In response to the British Psychological Society’s call to include transgender people in the current ban on conversion therapy, it is important to be clear here as to which conversion therapy we are talking about in fact. Gay men and women of course have a right to be themselves; but let’s also extend this right to gender dysphoric young people, the great majority of whom will in due course be gay adults, happy with their birth sex and not needing to transition*.
We have to avoid converting gay young people into trans-gender adults.
The United Kingdom Council for Psychotherapy (UKCP) with which I am registered has stated that ‘any ban [on conversion therapies] that does not explicitly protect trans, asexual, non-binary and other people at risk of conversion therapy will not be fit for purpose’. Accordingly, practitioners must not adopt ‘coercive practices towards a pre-determined outcome’. In truth, this may prove untenable and self-contradictory given that to assume a ‘non-judgemental’ approach – that is, not to question or to raise concerns about a patient’s experience – is in some cases to corroborate a belief that, for instance, ‘my gender dysphoria inherently means that I am transgender’, when it may in fact resolve differently. In order to understand and appreciate the nuance of each case, therapists sometimes have to ask searching, perhaps even difficult questions.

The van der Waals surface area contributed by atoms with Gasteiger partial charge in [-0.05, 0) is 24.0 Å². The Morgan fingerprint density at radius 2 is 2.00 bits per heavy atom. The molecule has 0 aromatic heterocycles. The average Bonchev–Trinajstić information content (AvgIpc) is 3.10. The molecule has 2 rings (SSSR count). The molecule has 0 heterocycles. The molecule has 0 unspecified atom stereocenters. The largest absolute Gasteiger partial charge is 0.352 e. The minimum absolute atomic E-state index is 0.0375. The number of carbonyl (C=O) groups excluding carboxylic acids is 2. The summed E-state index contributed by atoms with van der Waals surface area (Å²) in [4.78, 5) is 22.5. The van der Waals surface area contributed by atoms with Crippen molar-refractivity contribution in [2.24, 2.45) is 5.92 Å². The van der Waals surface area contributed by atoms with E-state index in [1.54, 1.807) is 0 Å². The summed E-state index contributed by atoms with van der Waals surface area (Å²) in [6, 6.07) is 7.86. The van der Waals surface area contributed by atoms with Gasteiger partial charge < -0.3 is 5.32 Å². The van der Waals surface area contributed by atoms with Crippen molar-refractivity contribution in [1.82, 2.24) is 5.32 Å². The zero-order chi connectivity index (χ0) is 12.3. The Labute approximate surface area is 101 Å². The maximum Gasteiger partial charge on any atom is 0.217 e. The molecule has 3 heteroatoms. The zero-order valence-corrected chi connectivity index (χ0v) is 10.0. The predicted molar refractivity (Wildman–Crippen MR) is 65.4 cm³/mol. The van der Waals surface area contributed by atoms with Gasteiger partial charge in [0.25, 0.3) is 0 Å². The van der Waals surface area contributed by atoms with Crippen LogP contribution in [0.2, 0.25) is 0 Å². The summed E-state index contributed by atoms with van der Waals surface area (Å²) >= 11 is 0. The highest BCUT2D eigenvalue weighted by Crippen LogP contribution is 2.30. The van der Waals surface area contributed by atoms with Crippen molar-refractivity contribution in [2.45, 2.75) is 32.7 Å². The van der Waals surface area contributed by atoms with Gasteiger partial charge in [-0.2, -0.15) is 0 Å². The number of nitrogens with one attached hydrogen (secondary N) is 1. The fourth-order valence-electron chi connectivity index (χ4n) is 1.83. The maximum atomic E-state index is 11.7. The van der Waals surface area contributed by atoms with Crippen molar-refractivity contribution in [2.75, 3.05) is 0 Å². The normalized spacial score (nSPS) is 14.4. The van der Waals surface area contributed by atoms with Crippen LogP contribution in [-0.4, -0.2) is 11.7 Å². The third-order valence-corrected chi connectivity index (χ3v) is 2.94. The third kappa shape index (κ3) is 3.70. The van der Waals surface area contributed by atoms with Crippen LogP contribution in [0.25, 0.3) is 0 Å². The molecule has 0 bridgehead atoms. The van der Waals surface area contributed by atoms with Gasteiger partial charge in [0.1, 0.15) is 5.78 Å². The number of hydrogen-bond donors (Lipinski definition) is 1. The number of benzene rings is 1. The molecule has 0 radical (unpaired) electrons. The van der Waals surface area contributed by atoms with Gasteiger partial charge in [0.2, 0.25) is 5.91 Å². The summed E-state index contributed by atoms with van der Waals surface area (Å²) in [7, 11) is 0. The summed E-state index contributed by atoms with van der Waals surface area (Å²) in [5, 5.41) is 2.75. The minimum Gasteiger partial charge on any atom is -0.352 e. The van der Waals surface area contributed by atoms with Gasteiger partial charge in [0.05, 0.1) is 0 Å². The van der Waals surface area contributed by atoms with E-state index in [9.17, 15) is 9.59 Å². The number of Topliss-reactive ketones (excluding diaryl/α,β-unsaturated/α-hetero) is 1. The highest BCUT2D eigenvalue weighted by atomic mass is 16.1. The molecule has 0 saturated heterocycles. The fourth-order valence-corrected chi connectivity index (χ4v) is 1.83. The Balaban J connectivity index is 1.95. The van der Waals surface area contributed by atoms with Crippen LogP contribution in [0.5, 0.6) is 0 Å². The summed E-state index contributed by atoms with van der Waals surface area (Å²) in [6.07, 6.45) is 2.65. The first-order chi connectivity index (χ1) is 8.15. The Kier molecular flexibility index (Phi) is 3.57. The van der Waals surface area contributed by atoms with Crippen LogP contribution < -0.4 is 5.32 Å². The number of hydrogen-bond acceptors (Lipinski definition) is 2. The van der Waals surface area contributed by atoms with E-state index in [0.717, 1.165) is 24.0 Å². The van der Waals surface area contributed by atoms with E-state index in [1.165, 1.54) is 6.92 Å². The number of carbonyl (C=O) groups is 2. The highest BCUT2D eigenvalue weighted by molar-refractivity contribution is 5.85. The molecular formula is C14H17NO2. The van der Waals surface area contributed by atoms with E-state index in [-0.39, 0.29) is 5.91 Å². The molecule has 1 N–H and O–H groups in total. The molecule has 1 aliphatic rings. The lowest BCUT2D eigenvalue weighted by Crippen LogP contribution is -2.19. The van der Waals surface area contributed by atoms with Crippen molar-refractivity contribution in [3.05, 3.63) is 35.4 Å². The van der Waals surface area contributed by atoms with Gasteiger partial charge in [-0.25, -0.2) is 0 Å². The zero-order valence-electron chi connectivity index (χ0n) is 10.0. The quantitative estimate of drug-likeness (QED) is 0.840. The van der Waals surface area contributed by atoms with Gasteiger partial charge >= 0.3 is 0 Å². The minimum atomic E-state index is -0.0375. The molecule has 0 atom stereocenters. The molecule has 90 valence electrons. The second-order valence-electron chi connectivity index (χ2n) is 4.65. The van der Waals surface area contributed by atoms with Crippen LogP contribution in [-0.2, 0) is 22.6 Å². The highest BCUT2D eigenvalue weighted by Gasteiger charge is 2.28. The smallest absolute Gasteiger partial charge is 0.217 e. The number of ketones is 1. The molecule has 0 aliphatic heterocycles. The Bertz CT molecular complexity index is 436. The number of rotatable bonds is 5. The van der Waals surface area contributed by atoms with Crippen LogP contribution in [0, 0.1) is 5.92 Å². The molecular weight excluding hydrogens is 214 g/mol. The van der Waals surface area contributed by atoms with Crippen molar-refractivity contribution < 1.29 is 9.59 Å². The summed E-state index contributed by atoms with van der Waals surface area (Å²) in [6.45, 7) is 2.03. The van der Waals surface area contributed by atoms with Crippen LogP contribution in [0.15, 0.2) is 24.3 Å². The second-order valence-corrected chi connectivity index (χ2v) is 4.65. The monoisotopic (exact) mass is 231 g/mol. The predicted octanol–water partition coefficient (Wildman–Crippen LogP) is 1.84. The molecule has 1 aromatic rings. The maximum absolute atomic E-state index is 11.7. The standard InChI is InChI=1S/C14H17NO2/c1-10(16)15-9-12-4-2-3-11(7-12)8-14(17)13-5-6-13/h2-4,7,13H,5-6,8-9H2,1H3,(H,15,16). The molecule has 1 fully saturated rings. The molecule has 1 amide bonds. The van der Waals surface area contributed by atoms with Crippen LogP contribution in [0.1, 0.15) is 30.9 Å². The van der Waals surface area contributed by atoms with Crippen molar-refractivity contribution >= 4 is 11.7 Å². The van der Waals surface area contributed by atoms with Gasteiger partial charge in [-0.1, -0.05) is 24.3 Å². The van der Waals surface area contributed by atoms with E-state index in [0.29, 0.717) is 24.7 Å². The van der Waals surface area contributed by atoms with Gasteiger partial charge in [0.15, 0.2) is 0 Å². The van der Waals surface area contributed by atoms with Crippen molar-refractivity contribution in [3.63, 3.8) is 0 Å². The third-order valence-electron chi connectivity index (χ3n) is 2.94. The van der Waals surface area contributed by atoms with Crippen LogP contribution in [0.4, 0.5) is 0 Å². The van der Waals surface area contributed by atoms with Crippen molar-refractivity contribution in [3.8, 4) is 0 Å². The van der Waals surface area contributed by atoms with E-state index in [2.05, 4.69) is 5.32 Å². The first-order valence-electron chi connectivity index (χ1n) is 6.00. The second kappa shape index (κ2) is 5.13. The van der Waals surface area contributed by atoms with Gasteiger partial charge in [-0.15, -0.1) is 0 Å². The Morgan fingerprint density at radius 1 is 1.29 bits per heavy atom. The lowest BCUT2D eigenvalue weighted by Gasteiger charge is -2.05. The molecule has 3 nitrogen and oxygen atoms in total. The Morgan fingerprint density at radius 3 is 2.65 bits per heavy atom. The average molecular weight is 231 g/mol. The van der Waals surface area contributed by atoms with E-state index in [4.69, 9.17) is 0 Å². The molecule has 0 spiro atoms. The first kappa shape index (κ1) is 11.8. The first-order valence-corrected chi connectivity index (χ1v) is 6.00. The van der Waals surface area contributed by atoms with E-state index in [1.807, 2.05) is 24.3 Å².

My own view is that I will always support someone to live the life they choose for themselves. However, I will not do this unquestioningly.
*See Soh, D. ‘The End of Gender’ (2020).